Pandemics can be traced back to the 14th century starting with the bubonic plague, also called the Black Death, which affected more than 100 million people. The European continent was affected severely, and it had lost more than one-third of its population.[4] Later, the world faced the pandemics of cholera in the year 1817, and, the Russian flu during the year 1889. Pandemics during 20th and 21st century are called as “the modern pandemics”, which began with Spanish flu in the year 1918, Asian flu during the years 1957-1958, Hong Kong flu in 1968, H1N1 Swine flu during the years 2009-2010, and, now the coronavirus disease 2019 (COVID-19) pandemic.[5]

Impact on economy and mental health during the earlier times (14th century to 19th century) were not recorded and analysed accurately then due to inadequate record keeping and lack of technological advances like now. This review chiefly focuses on the economic crisis during modern pandemics with a special accent on the current COVID-19 pandemic, and, its impact on mental health. Though the conditions of the world market one century ago and now are not similar, the impact on mental health may yet be the same.


Spanish flu pandemic

The Spanish flu started in the year of 1918 and ended by 1919, affecting more than 40 million people all over the globe. However, the proportion of mortality was higher among the age group of 18-40 years, and also, more among males than females;[6] hence, affected those with better physical health and productivity,[7] many of whom were also breadwinners for their families. This is one of the major reasons for the economic crisis during, and after the Spanish flu pandemic worldwide.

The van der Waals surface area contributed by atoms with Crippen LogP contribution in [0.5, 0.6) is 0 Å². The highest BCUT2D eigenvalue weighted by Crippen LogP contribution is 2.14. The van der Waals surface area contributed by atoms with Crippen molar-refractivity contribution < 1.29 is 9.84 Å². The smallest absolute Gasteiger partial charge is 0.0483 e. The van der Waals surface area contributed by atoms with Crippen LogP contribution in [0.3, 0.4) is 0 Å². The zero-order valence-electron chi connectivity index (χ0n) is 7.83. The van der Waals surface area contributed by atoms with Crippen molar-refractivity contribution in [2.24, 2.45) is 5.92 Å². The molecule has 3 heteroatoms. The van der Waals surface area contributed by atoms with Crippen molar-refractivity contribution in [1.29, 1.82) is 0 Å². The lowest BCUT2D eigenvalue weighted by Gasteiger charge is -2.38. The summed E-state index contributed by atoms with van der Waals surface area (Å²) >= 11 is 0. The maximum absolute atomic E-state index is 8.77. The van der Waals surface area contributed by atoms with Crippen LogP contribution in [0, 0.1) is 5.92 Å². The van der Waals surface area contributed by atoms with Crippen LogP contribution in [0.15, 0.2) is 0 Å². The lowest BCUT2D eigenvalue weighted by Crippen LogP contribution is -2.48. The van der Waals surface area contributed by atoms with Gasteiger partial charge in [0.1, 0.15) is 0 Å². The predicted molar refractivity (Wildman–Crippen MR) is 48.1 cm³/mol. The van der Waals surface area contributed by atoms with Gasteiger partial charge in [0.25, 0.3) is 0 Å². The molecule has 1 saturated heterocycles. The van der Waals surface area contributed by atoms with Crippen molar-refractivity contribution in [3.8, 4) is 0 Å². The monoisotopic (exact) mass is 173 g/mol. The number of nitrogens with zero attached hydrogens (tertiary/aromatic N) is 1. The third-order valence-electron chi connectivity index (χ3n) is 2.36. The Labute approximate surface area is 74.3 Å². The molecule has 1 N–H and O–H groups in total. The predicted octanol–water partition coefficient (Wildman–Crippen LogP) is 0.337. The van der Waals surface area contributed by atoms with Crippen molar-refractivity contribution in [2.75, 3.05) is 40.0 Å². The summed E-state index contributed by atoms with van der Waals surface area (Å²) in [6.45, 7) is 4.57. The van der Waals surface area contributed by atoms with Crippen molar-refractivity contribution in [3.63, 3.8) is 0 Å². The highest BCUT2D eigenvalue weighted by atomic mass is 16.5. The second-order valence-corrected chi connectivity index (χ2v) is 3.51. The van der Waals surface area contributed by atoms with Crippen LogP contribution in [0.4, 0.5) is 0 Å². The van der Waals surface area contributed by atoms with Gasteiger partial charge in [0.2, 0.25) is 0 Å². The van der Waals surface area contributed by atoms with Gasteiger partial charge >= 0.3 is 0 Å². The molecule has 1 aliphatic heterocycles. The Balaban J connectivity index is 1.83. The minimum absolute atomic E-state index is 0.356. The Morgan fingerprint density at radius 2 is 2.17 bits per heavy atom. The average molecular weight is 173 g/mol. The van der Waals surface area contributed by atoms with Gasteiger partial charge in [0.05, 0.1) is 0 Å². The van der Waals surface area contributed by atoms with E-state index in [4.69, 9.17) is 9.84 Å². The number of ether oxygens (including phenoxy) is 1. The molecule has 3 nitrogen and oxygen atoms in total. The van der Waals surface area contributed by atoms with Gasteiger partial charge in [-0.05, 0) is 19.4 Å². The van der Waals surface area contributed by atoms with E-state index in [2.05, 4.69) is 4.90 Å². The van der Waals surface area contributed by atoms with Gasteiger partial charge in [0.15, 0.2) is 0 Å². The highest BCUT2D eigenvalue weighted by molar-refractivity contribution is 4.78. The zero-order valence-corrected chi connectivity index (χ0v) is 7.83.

Though precise data about the economic crisis is not available due to lack of robust records and technology during those times, it was later evaluated by certain researchers from the data they obtained from newspapers, local magazines, and testimonies.[6] Impact on the economy due to the pandemic was mostly analysed by researchers who particularly focused on the economy of the United States of America (USA). Concerns were mainly over per capita income, change in the structure of daily wages, and saving rates of people.[8]

The literature on economic changes in developing countries like India focused especially on the agricultural domain. Professor Theodore W. Schulz concluded in his book, Transforming Traditional Agriculture that, the agricultural labour force in India was reduced by 8.3% after the influenza epidemic and, agricultural production fell by 3.3%. Saving rates of people reduced which was accompanied by hopelessness about the future. This was more evident among people who had witnessed death in their family.[9]

Asian flu and Hong Kong flu pandemics

The Asian flu, also called as, the Influenza A subtype H2N2 virus infection, originated from an avian influenza A virus. It was first reported in the country of Singapore in February 1957, and, later in Hong Kong during April month of the same year. It unfolded to become a pandemic and claimed more than 1.1 million populations worldwide. Later in 1968, another subtype of influenza A virus called H3N2 had caused the pandemic of Hong Kong flu and claimed lives of nearly a million people.[10]

The avian flu infection had affected the livestock sector drastically due to the fear of contraction through livestock products. The labourers working in livestock farms were affected severely when compared to the general population. Therefore, the economic crisis in the livestock sector continued even after the pandemic due to lack of labourers. The shutdown on the export business of poultry products, its disrupted demand and supply during the pandemic also hit the economy of the Asian countries.[11]